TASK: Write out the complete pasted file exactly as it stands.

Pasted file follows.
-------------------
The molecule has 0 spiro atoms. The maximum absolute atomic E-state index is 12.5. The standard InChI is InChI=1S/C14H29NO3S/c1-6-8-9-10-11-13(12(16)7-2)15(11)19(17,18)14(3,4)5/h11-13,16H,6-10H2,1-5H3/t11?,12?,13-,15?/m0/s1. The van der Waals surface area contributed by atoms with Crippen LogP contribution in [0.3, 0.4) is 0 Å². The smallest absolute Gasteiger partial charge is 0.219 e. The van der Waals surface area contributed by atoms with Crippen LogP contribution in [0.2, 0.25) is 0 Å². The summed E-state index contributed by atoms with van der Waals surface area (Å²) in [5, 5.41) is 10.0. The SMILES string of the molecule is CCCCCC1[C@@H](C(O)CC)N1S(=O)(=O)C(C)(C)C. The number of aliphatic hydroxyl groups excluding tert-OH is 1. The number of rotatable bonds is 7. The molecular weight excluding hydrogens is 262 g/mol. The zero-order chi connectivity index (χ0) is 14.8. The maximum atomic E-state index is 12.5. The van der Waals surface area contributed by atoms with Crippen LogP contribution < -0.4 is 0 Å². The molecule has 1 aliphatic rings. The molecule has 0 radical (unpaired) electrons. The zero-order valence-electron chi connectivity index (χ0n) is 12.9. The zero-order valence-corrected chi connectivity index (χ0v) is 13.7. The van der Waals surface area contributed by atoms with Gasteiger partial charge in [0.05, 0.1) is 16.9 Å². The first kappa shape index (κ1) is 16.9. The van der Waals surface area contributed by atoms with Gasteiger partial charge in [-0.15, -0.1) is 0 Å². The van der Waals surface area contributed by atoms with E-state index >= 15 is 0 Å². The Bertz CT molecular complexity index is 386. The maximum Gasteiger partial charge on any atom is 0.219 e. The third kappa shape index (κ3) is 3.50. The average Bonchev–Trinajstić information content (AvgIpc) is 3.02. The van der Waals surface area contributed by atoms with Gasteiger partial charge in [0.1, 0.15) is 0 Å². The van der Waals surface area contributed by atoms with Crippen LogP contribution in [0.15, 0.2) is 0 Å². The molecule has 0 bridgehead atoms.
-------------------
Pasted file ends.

The molecule has 0 spiro atoms. The maximum absolute atomic E-state index is 12.5. The standard InChI is InChI=1S/C14H29NO3S/c1-6-8-9-10-11-13(12(16)7-2)15(11)19(17,18)14(3,4)5/h11-13,16H,6-10H2,1-5H3/t11?,12?,13-,15?/m0/s1. The van der Waals surface area contributed by atoms with Crippen LogP contribution in [0.3, 0.4) is 0 Å². The smallest absolute Gasteiger partial charge is 0.219 e. The van der Waals surface area contributed by atoms with Crippen LogP contribution in [0.2, 0.25) is 0 Å². The summed E-state index contributed by atoms with van der Waals surface area (Å²) in [5, 5.41) is 10.0. The SMILES string of the molecule is CCCCCC1[C@@H](C(O)CC)N1S(=O)(=O)C(C)(C)C. The number of aliphatic hydroxyl groups excluding tert-OH is 1. The number of rotatable bonds is 7. The molecular weight excluding hydrogens is 262 g/mol. The zero-order chi connectivity index (χ0) is 14.8. The maximum atomic E-state index is 12.5. The van der Waals surface area contributed by atoms with Crippen LogP contribution < -0.4 is 0 Å². The molecule has 1 aliphatic rings. The molecule has 0 radical (unpaired) electrons. The zero-order valence-electron chi connectivity index (χ0n) is 12.9. The zero-order valence-corrected chi connectivity index (χ0v) is 13.7. The van der Waals surface area contributed by atoms with Gasteiger partial charge in [0.05, 0.1) is 16.9 Å². The first kappa shape index (κ1) is 16.9. The van der Waals surface area contributed by atoms with Gasteiger partial charge in [-0.15, -0.1) is 0 Å². The van der Waals surface area contributed by atoms with E-state index >= 15 is 0 Å². The Bertz CT molecular complexity index is 386. The maximum Gasteiger partial charge on any atom is 0.219 e. The third kappa shape index (κ3) is 3.50. The average Bonchev–Trinajstić information content (AvgIpc) is 3.02. The van der Waals surface area contributed by atoms with Gasteiger partial charge in [0.1, 0.15) is 0 Å². The van der Waals surface area contributed by atoms with Crippen LogP contribution in [0.15, 0.2) is 0 Å². The molecule has 0 bridgehead atoms.